Tuesday, June 25, 2024

Animals to be Formally Recognised as Sentient Beings in UK Law

For the first time, animals are going to be formally recognised under UK law as sentient beings. In a major victory for animal welfare advocates, a series of animal welfare measures are being adopted by the government which including the halting of most live animal exports and banning hunting trophy imports.

A series of bills will introduce these reforms, which include a bill for animal sentience, covering UK pets and farm animals, as well as protections for animals abroad, such as ivory and shark fin bans, and potentially a foie gras ban.

Some measures, like microchipping cats and prohibiting people from having primates as pets, have been under consideration for years. Others, however, such as restricting exports of live animals for fattening and slaughter, have been the focus of campaigns for decades. 

Environment Secretary, George Eustice, noted that, as a country of animal lovers, we were the first nation in the world that passed animal welfare legislation. Our animal welfare action plan will deliver on our commitment to prohibit live animals from being exported for fattening and slaughter, prohibit pet primates, and introduce laws combatting puppy smuggling. We are now, as an independent nation, able to progress further than ever to expand on our exemplary track record.

The animal welfare action plan includes a new taskforce to address pet theft, a growing problem during the “puppy boom,” spurred by coronavirus lockdowns. There will also be a ban on controversial e-collars which deliver electric shocks to train pets, and new import regulations to curtail puppy smuggling.

There will also be a crackdown on illegal hare coursing and glue trap use restrictions. In response to farmers’ concerns about loose dogs in the countryside during lockdowns, new powers will be given to police to protect farm animals from loose dogs. However, cage use for poultry, as well as use of farrowing crates for pigs will not be subjected to an outright ban, as advocates promoted. Rather, their uses will be reviewed, and incentives offered to farmers for improving animal welfare and health through adoption of the farm subsidy regime.

The government also renewed its commitment to promote, in future trade agreements, U.K. animal welfare. However, they have not committed this objective to law as advocates had proposed.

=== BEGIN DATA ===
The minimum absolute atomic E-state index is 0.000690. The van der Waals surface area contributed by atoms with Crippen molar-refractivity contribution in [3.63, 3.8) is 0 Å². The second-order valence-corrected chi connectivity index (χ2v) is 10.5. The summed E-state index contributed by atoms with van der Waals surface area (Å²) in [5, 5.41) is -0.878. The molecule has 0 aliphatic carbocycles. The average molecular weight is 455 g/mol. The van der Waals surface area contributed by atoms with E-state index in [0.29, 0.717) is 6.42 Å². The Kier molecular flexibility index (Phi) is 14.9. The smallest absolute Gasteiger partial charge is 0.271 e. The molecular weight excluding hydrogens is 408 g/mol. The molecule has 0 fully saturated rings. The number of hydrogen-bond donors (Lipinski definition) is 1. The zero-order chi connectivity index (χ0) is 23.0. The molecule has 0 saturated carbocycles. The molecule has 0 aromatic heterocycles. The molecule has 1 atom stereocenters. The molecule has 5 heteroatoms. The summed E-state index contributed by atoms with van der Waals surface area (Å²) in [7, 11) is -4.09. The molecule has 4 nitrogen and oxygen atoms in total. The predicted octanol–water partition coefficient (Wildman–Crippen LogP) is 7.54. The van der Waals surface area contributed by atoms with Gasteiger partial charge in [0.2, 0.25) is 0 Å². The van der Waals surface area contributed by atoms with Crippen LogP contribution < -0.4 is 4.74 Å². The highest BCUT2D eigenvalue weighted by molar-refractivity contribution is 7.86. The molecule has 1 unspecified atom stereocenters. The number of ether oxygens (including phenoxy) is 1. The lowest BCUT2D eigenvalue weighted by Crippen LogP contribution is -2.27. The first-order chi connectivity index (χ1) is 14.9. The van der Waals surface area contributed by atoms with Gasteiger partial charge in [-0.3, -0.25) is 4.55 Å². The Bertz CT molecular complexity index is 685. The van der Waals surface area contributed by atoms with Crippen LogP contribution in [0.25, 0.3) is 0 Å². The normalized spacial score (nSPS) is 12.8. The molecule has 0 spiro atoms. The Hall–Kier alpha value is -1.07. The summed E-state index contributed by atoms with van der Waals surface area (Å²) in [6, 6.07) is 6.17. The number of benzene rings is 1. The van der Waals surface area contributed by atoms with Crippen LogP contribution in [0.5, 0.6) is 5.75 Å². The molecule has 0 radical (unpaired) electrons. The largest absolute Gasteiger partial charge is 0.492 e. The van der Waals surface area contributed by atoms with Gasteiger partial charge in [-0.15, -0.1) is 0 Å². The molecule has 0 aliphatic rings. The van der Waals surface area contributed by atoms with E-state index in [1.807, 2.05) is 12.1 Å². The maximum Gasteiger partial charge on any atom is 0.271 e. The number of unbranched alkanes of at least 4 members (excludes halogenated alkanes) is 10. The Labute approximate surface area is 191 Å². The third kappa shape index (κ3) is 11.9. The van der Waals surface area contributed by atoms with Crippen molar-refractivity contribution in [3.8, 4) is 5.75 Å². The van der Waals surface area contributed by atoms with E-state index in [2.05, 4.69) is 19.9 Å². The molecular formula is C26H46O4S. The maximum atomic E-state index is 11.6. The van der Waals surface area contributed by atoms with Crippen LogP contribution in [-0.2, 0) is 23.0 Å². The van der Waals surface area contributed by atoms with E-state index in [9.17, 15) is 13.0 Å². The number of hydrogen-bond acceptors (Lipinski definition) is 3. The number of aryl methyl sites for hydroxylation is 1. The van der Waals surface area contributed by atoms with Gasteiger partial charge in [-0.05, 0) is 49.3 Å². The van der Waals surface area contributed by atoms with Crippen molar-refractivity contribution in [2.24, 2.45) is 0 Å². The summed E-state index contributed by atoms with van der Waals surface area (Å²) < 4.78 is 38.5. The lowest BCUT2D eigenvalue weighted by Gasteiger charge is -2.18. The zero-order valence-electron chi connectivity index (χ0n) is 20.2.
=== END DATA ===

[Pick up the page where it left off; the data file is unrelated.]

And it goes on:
James West, a Senior Policy Manager at Compassion in World Farming, an advocacy group, said that some measures are subjects of long-term campaigns. He said that they have been urging legislation recognizing animals as sentient beings in the U.K., and for consideration of sentience when formulating and implementing policy. He added that they are very pleased the government confirmed it will work on banning live exports for fattening and slaughter. After campaigning for decades, it’s about time that this unnecessary, cruel trade finally stops.

West urged that the government go further to stop importing and sales of foie gras, as well as ban cage use for the 16 million sows and laying hens in the U.K. He also noted that all the positive statements must be backed up by comprehensive production labeling, and government assurance that animal welfare reforms will not be undermined in future trade agreements.

The import and export ban on shark fins, which was the subject of a campaign by chef Hugh Fearnley-Whittingstall, among others, was welcomed also. The Wildlife TV presenter and a patron of the Bite-Back campaign on shark finning, Steve Backshall, remarked that the reforms are significant to help restore balance in the oceans, and they send a strong message to the world that shark fin soup be in the history books, not the menu.

Executive Director of the Humane Society International/UK, Claire Bass, noted that to deliver on the plan, it will require real commitment and understanding from across Whitehall. Respecting animal welfare is not just the right thing for animals, but it also will be crucial for tackling global environmental and public health challenges such as antibiotic resistance, pandemic prevention, and climate change.

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